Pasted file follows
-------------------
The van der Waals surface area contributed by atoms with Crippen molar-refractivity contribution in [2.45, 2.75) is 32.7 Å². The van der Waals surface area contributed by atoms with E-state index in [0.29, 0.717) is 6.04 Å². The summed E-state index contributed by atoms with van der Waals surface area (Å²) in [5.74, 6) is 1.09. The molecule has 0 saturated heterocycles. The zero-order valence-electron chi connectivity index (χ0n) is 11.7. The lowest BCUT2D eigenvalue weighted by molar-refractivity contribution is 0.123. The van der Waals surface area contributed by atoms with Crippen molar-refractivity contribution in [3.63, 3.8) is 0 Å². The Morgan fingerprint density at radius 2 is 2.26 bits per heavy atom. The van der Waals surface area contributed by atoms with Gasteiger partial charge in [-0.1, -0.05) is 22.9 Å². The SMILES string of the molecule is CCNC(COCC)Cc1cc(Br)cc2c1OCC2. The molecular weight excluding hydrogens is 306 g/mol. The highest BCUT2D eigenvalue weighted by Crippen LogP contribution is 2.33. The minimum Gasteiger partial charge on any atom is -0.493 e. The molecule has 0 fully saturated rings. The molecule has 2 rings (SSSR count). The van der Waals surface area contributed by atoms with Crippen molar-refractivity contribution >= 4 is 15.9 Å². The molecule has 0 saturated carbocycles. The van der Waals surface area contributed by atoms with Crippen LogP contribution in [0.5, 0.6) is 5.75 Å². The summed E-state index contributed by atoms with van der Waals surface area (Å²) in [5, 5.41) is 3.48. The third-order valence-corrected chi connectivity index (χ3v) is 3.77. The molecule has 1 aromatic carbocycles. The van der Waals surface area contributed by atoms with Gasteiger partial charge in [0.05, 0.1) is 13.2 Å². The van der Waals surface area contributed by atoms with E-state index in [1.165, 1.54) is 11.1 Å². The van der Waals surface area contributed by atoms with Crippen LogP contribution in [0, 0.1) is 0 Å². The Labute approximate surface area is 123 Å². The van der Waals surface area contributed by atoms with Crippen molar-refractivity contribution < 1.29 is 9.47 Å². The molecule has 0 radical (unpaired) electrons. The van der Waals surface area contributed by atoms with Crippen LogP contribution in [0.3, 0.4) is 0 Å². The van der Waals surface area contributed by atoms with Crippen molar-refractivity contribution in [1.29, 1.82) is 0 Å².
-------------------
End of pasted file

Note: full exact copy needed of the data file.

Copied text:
The van der Waals surface area contributed by atoms with Crippen molar-refractivity contribution in [2.45, 2.75) is 32.7 Å². The van der Waals surface area contributed by atoms with E-state index in [0.29, 0.717) is 6.04 Å². The summed E-state index contributed by atoms with van der Waals surface area (Å²) in [5.74, 6) is 1.09. The molecule has 0 saturated heterocycles. The zero-order valence-electron chi connectivity index (χ0n) is 11.7. The lowest BCUT2D eigenvalue weighted by molar-refractivity contribution is 0.123. The van der Waals surface area contributed by atoms with Crippen molar-refractivity contribution in [3.63, 3.8) is 0 Å². The Morgan fingerprint density at radius 2 is 2.26 bits per heavy atom. The van der Waals surface area contributed by atoms with Gasteiger partial charge in [-0.1, -0.05) is 22.9 Å². The SMILES string of the molecule is CCNC(COCC)Cc1cc(Br)cc2c1OCC2. The molecular weight excluding hydrogens is 306 g/mol. The highest BCUT2D eigenvalue weighted by Crippen LogP contribution is 2.33. The minimum Gasteiger partial charge on any atom is -0.493 e. The molecule has 0 fully saturated rings. The molecule has 2 rings (SSSR count). The van der Waals surface area contributed by atoms with Crippen molar-refractivity contribution >= 4 is 15.9 Å². The molecule has 0 saturated carbocycles. The van der Waals surface area contributed by atoms with Crippen LogP contribution in [0.5, 0.6) is 5.75 Å². The summed E-state index contributed by atoms with van der Waals surface area (Å²) in [5, 5.41) is 3.48. The third-order valence-corrected chi connectivity index (χ3v) is 3.77. The molecule has 1 aromatic carbocycles. The van der Waals surface area contributed by atoms with Gasteiger partial charge in [0.05, 0.1) is 13.2 Å². The van der Waals surface area contributed by atoms with E-state index in [1.165, 1.54) is 11.1 Å². The van der Waals surface area contributed by atoms with Crippen LogP contribution in [0, 0.1) is 0 Å². The Labute approximate surface area is 123 Å². The van der Waals surface area contributed by atoms with Crippen molar-refractivity contribution < 1.29 is 9.47 Å². The molecule has 0 radical (unpaired) electrons. The van der Waals surface area contributed by atoms with Crippen LogP contribution in [0.3, 0.4) is 0 Å². The van der Waals surface area contributed by atoms with Crippen molar-refractivity contribution in [1.29, 1.82) is 0 Å².